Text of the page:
I don't know who is traumatized most by my son Danny's dental appointments. Danny? Me? The dental hygienists (it takes at least two)? The brave group home staff person who is in charge of keeping Danny's head still while juggling the sunctioning device? The dentist? We are all victims.
Danny has severe cerebral palsy, profound mental retardation, severe visual impairment, and an extreme aversion to touch, especially around his face, mouth, arms and hands. He is 32 and has been this way since he was a baby, although his tolerance of touch has improved some over the years.
The worst dentist we ever encountered had no idea what he was in for. He ignored everything I told him about Danny's aversion to being touched and the problems that every dentist and dental hygienist had with him over a period of at least 15 years. The dentist plunged in without warning, jamming his fingers in Danny's mouth to do an examination. Danny flailed his arms, screamed,
gritted his teeth and shook his head back and forth until the dentist finally extracted his fingers from Danny's mouth and proclaimed that Danny had a "behavior problem".
No, the dentist had a "behavior problem".
A determined dental hygienist with the full support of a dentist and the rest of the team, can get Danny's teeth pretty clean. Fortunately, he has never had a cavity or needed other work on his teeth, so cleaning has been the greatest challenge so far. But I have often wondered why we can't just knock him out for 20 minutes every 6 months to do a really good cleaning and examination? He has had several surgeries with no problems with anesthesia, his breathing is good, and he is generally in good health.
I know there is a risk to placing a person under anesthesia and perhaps dentists worry about safety, the expense and who will pay the bill, and lawsuits when something goes wrong. But consider the risks of periodontal disease and its connection with serious health problems, such as heart disease, strokes, kidney disease, and diabetes. There are also horrendous stories about people with developmental disabilities whose behavior spun out of control until it was determined that the underlying cause was tooth decay or gum disease.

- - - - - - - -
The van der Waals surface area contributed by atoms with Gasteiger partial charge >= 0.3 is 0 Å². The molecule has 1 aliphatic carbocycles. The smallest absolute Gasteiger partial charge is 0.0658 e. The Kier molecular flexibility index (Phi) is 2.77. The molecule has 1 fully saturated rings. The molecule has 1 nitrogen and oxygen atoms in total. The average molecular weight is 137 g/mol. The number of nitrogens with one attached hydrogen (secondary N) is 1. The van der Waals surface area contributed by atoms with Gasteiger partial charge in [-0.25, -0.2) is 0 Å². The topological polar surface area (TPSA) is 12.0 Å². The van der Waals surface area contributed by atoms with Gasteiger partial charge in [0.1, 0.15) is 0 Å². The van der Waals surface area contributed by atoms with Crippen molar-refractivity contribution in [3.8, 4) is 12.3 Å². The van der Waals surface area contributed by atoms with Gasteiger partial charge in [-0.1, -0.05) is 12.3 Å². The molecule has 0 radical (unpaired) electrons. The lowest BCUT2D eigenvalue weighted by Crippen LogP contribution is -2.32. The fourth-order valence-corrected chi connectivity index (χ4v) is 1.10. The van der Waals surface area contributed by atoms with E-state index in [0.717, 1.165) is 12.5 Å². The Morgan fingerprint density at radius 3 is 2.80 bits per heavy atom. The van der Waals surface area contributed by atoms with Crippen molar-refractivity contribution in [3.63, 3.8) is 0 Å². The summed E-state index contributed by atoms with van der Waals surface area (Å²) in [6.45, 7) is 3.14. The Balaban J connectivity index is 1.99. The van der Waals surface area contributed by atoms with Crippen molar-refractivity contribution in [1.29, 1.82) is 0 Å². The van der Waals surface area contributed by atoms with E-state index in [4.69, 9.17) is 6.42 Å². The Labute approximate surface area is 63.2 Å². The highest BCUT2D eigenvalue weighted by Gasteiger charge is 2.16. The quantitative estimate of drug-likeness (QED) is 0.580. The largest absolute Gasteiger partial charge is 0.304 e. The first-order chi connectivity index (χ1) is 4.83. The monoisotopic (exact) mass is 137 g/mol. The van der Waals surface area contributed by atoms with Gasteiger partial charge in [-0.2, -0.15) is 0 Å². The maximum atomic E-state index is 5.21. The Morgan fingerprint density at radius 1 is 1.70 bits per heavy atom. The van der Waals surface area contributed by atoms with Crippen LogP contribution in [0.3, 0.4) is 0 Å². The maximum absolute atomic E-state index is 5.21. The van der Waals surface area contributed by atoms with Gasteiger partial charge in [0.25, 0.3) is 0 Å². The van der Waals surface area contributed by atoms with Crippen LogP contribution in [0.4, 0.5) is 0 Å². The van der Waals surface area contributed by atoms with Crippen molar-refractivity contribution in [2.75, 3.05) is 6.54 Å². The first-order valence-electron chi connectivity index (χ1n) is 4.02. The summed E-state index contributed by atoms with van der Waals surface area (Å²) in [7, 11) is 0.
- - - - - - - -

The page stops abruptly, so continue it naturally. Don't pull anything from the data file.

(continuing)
An article in the May 2009 issue of Exceptional Parent Magazine, caught my attention. "Anesthesia in Dentistry for People with Developmental or Acquired Disabilities" is by Anthony Charles Caputo, a Dental Anesthesiologist (DA). DAs specialize in providing a full spectrum of anesthesia services for special needs patients and dentists. They are trained to manage pain and
anxiety. A postdoctoral Dental Anesthesia residency is a 2-year program that must include experience providing anesthesia for patients with developmental or acquired disabilities. Most DAs provide office-based anesthesia (OBA) services in the offices of other dentists. By having the most modern anesthesia monitors, medications, and equipment normally found in operating rooms, DAs can provide safe and effective anesthesia and other pain and anxiety management in a regular dentist's office.
Dr. Caputo makes the point that just because "dentistry was able to be done" with a patient using milder forms of sedation, does not mean that it was done well. Dental anesthesia allows the dentist to focus on the needed treatment and not worry about the management of the patient. A paper published this year in the Special Care in Dentistry Journal concludes that when considering the risk of anesthesia with the benefit of delivering quality dental care, the risks were minimal and benefits significant to both the patient and the dentist.
The EP article concludes that,
With the full spectrum of sedation and anesthesia services available to dentists in the office-based setting, it is possible to treat the vast majority of patients successfully with sedation or OBA whether it is accomplished by the dentist or a separate anesthesia provider. Sedation and anesthesia techniques are available to dentists so that when other approaches to care are not successful, these treatment modalities are possible allowing the patient to receive treatment safely, comfortably, and successfully.
For more information go to the American Society of Dentist Anesthesiologists and the Special Care Dentistry Association.
Danny's dentist is going to hear about this.